Capital Dilemma clarifies how preexisting urban social hierarchies, established mainly along race and class lines but also along national and local interests, are linked with the city’s contemporary inequitable growth. While accounting for historic disparities, this book reveals how more recent federal and city political decisions and circumstances shape contemporary neighborhood gentrification patterns, highlighting the layered complexities of the modern national capital and connecting these considerations to Washington, DC’s past as well as to more recent policy choices.
Breakfast will be served. Contact Statia Thomas for more details at email@example.com or 202-885-2440.
Click here to RSVP
Click here to purchase. A portion of royalties will go to support the work of ONE DC & Empower DC!
Outside/In, a participatory art work looking at DC statehood
Saturday, February 6 - 11:00 AM - 3:00 PM
Outside/In explores DC’s unique political landscape through a layered experience, or a relay of sorts, a three-part walk, led by three different people engaged with the same issue – DC statehood – at the federal, community org/advocacy, and local citizen levels, including DC Congress member/staff, an organizer/activist/advocate for DC statehood, and a local resident who is living the impacts of the issue. This is part of the 2016 CAA conference, but is open to the public. Designed by Mary Clare Rietz
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DC Neighborhood Solidarity Network Open House
Thursday, February 18 - 6:30-8:30 PM
MLK Library, Room A-5 - 901 G St NW
From Chinatown to Congress Heights to Mt Pleasant, tenants and their neighbors are rising up against underhanded landlords and city policies that threaten to drive them out of their homes and neighborhoods. Find out how you can join them and plug into grassroots efforts to resist displacement around the city.As the city gives away public land to build high rises and developers use dirty tricks to drive mostly Black, Latino, and Asian residents from their homes, we must act NOW to defend the right to safe, affordable housing for ourselves and our neighbors. At the Neighborhood Solidarity Network Open House, you will get connected with different tenant-led efforts to resist displacement from their buildings, fight for safe living conditions, and achieve fair affordable housing policies and practices.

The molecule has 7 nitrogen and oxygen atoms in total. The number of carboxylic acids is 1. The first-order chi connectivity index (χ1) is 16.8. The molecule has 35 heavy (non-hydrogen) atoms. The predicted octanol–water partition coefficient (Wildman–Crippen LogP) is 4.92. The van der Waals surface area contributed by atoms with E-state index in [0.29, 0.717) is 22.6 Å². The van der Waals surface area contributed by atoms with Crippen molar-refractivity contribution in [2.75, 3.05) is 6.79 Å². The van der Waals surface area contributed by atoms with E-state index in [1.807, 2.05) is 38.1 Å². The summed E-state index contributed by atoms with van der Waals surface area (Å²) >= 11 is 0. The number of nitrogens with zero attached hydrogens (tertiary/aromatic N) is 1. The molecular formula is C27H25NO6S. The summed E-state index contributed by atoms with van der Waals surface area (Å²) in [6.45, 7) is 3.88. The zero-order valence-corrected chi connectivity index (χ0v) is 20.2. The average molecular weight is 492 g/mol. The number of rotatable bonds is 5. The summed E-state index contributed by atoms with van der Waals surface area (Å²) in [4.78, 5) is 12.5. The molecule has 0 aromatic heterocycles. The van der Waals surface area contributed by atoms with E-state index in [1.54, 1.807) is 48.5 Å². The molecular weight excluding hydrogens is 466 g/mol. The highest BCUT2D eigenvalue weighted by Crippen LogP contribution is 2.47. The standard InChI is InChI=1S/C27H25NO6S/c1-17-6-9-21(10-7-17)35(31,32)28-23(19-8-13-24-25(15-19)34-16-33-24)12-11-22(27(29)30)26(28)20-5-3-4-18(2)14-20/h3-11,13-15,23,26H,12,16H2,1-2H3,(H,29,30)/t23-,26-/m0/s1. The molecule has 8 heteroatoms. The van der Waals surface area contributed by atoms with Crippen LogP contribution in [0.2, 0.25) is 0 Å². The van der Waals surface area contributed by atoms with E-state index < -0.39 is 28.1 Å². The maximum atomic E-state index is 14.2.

This Nonviolent Stuff'll Get You Killed - Author Talk with Charles Cobb
Saturday, February 27 - 7:00 - 9:00 PM
The Potter's House - 1658 Columbia Rd NW
In this author talk, Charles E. Cobb Jr. will discuss his book, This Nonviolent Stuff’ll Get You Killed, which lays bare the paradoxical relationship between the nonviolent civil rights struggle and the long history and importance of African Americans taking up arms to defend themselves against white supremacist violence.
SAVE THE DATE: 2016 Annual Membership Meeting
Saturday, March 5 - 2:00 -5:00 PM
Thurgood Marshall Center - 1816 12th St NW
What is the people's vision for 2016 and beyond? What is ONE DC's financial standing? How did we win in 2015? How can you as a member get involved? Join us to find out! If you want to vote and have not paid your 2015 dues, please pay before February 22, 2016. Those who pay at the time of the Meeting will not be eligible to vote until next year.
A Moment or a Movement? Why Black Lives Matter on the Path to Equitable Development in Washington DC
Tuesday, April 5th - 9:00 AM - 3:00 PM
The George Washington University, 800 21st St NW
Marvin Center Grand Ballroom, Third Floor
Movement building is the focus of the third annual conference on equitable development in Washington, DC to be co-sponsored by ONE DC and George Washington University. Bringing together residents from all parts of the DC area, organizers, students, developers, elected officials and all who are concerned with sustainable, equitable development, this conference will build on the ongoing efforts to create a more democratic and just community. Conference will also include community walking tours that highlight ongoing movement building work in DC. To volunteer or help plan, email firstname.lastname@example.org.
Open Positions at Good Sense Farm